In 2014,College English published a special issue edited by Jacqueline Rhodes and Jonathan Alexander titled Reimagining the Social Turn. In the introductory essay to the issue, Rhodes and Alexander describe the social turn as a series of turns over the last three or four decades. They explain the impetus for this collection is their feeling that the “assumptions and theoretical bases upon which the ‘social turn’ in composition studies emerged have shifted—again” (481). The metaphor of a series of turns or shifts in a much larger turn allows us to view the developments in our pedagogies as both part of a trajectory that comes from situating writing and writers in socio-political and economic contexts and, necessarily, the subjective relationships writers have to these contexts in their current moment. The latest turn toward community engagement and embodied activism, what Elenore Long and Paula Mathieu, among others, call the public turn, has moved writing outside of academic contexts and situated it locally and at the intersections of economics, race, gender, and class. Rhodes and Alexander write that one of the many challenges facing our field is to reimagine how to teach writing “right now, in this particularly vexed sociopolitical and economic context” (emphasis in original, 485). That is, shifting economies and new material realities have once again changed the contexts in which writing takes place. The essays in this issue attempt to understand these shifting contexts and where the next turn is taking us while providing ways to remain committed to ethical action and social responsibility.
To my mind, one of the more interesting essays to take this up is Jonathan Alexander and Susan Jarratt’s “Rhetorical Education and Student Activism.” In this essay Alexander and Jarratt use an instance of student activism at their campus to discover how protesters understood the relationship between rhetorical principles and the tactics they employed and, more to the point, whether their protest was influenced by their rhetorical education in writing courses. In this particular protest, students from the Muslim Student Union used the tactic of interruption to protest a speech by Michael Oren, then Israel’s Ambassador to the United States. One by one the student-protesters stood, loudly declared a statement that challenged Israel’s occupation of Palestine and Oren’s involvement in Israeli military actions, and walked out. Jarratt and Alexander interviewed five of the protesters and discovered that this strategy was implemented because of the Muslim Student Union’s continued exclusion from public forums in the campus community. The protesters also felt it was important to be heard because a string of conservative, university-sponsored speakers were normalizing pro-Israeli, anti-Islam, and anti-Palestinian messages.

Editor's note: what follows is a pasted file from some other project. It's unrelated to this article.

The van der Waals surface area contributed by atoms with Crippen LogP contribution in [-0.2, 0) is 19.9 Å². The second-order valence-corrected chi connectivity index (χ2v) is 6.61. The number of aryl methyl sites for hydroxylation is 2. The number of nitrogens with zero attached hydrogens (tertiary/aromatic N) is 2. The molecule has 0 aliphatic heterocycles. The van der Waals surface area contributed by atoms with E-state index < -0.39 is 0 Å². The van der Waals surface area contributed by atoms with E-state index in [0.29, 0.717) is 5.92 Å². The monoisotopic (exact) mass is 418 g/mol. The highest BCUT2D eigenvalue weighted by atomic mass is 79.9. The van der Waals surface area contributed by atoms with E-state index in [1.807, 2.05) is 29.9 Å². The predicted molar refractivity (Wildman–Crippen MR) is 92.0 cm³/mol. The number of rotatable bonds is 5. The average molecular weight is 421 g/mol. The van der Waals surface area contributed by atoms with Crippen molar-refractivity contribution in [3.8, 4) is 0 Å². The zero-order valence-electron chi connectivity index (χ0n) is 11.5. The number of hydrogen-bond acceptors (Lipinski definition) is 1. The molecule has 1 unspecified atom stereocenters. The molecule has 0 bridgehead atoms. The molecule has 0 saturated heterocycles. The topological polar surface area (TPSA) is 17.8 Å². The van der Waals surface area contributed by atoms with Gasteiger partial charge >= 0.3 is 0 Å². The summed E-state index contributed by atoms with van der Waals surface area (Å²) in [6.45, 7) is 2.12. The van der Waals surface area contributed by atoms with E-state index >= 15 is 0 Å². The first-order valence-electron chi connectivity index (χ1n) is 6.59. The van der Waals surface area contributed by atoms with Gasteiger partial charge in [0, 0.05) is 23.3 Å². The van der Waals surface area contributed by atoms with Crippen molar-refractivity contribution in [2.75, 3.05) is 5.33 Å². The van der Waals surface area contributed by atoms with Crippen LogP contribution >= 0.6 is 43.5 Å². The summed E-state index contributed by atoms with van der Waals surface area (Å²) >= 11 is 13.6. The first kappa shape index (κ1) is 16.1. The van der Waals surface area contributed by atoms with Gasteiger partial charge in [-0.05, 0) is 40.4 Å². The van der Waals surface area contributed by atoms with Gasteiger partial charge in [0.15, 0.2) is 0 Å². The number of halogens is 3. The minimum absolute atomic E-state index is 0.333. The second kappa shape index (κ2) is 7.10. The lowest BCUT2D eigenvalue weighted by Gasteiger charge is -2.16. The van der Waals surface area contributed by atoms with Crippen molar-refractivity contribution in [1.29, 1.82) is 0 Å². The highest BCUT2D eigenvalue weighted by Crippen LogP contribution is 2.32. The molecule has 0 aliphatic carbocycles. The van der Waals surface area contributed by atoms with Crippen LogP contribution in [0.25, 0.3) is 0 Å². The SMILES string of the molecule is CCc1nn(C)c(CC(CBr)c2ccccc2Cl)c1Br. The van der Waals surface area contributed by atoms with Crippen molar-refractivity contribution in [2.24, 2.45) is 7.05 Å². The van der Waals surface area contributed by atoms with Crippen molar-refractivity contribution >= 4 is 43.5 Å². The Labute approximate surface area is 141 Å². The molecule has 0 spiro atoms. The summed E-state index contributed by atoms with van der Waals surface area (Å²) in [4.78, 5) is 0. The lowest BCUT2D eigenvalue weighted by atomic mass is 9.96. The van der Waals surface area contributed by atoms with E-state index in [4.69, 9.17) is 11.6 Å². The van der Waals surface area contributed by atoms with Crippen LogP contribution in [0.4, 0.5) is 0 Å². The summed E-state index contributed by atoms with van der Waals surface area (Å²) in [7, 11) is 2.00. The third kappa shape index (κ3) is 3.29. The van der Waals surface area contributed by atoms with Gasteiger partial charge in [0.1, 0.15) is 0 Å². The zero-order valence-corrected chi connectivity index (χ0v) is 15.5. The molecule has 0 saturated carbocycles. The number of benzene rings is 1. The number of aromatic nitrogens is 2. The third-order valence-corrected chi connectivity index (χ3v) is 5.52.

Alexander and Jarratt found a profound disconnect between the “world of ideas” of the classroom and the “world of action” (539) in this incident. The students reported that although they were exposed to critical theory that allowed them to think and question the world, none of this work created the possibility for action. The students’ sophisticated understanding of activism and the available means for intervention came from extracurricular, self-sponsored activities. Alexander and Jarratt are not shy about recognizing the failure of the social turn to effectively influence students’ knowledge of rhetorical practices and engagement. Ultimately, their essay questions the efficacy of the kinds of deliberative democratic discourses privileged in our pedagogies and classrooms and these deliberative discourses in the lived experiences of our students’ public lives.